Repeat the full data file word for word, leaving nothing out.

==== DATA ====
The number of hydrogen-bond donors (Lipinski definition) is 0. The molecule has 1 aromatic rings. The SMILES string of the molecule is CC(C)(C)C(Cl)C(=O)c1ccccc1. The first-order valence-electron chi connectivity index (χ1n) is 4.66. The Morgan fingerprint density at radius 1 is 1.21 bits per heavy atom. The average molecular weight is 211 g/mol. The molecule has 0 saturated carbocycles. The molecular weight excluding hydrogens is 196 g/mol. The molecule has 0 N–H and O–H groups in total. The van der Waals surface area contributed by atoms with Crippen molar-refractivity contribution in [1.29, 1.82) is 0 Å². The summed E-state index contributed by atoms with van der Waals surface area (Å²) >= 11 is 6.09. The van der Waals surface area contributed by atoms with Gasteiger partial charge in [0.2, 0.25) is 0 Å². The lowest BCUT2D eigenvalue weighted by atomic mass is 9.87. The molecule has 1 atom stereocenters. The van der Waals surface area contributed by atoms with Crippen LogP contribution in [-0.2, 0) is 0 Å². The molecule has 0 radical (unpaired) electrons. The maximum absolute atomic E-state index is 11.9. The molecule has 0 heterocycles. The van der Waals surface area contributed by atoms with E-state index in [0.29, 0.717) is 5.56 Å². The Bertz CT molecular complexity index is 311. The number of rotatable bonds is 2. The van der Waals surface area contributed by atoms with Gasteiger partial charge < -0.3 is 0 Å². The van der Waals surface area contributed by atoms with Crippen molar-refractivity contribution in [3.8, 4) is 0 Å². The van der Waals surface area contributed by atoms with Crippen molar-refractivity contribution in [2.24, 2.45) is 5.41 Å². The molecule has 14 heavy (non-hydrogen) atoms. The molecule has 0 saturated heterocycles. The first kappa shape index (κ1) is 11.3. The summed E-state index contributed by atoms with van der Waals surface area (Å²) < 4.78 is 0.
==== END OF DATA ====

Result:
The number of hydrogen-bond donors (Lipinski definition) is 0. The molecule has 1 aromatic rings. The SMILES string of the molecule is CC(C)(C)C(Cl)C(=O)c1ccccc1. The first-order valence-electron chi connectivity index (χ1n) is 4.66. The Morgan fingerprint density at radius 1 is 1.21 bits per heavy atom. The average molecular weight is 211 g/mol. The molecule has 0 saturated carbocycles. The molecular weight excluding hydrogens is 196 g/mol. The molecule has 0 N–H and O–H groups in total. The van der Waals surface area contributed by atoms with Crippen molar-refractivity contribution in [1.29, 1.82) is 0 Å². The summed E-state index contributed by atoms with van der Waals surface area (Å²) >= 11 is 6.09. The van der Waals surface area contributed by atoms with Gasteiger partial charge in [0.2, 0.25) is 0 Å². The lowest BCUT2D eigenvalue weighted by atomic mass is 9.87. The molecule has 1 atom stereocenters. The van der Waals surface area contributed by atoms with Crippen LogP contribution in [-0.2, 0) is 0 Å². The molecule has 0 radical (unpaired) electrons. The maximum absolute atomic E-state index is 11.9. The molecule has 0 heterocycles. The van der Waals surface area contributed by atoms with E-state index in [0.29, 0.717) is 5.56 Å². The Bertz CT molecular complexity index is 311. The number of rotatable bonds is 2. The van der Waals surface area contributed by atoms with Gasteiger partial charge < -0.3 is 0 Å². The van der Waals surface area contributed by atoms with Crippen molar-refractivity contribution in [3.8, 4) is 0 Å². The van der Waals surface area contributed by atoms with Crippen molar-refractivity contribution in [2.24, 2.45) is 5.41 Å². The molecule has 14 heavy (non-hydrogen) atoms. The molecule has 0 saturated heterocycles. The first kappa shape index (κ1) is 11.3. The summed E-state index contributed by atoms with van der Waals surface area (Å²) < 4.78 is 0.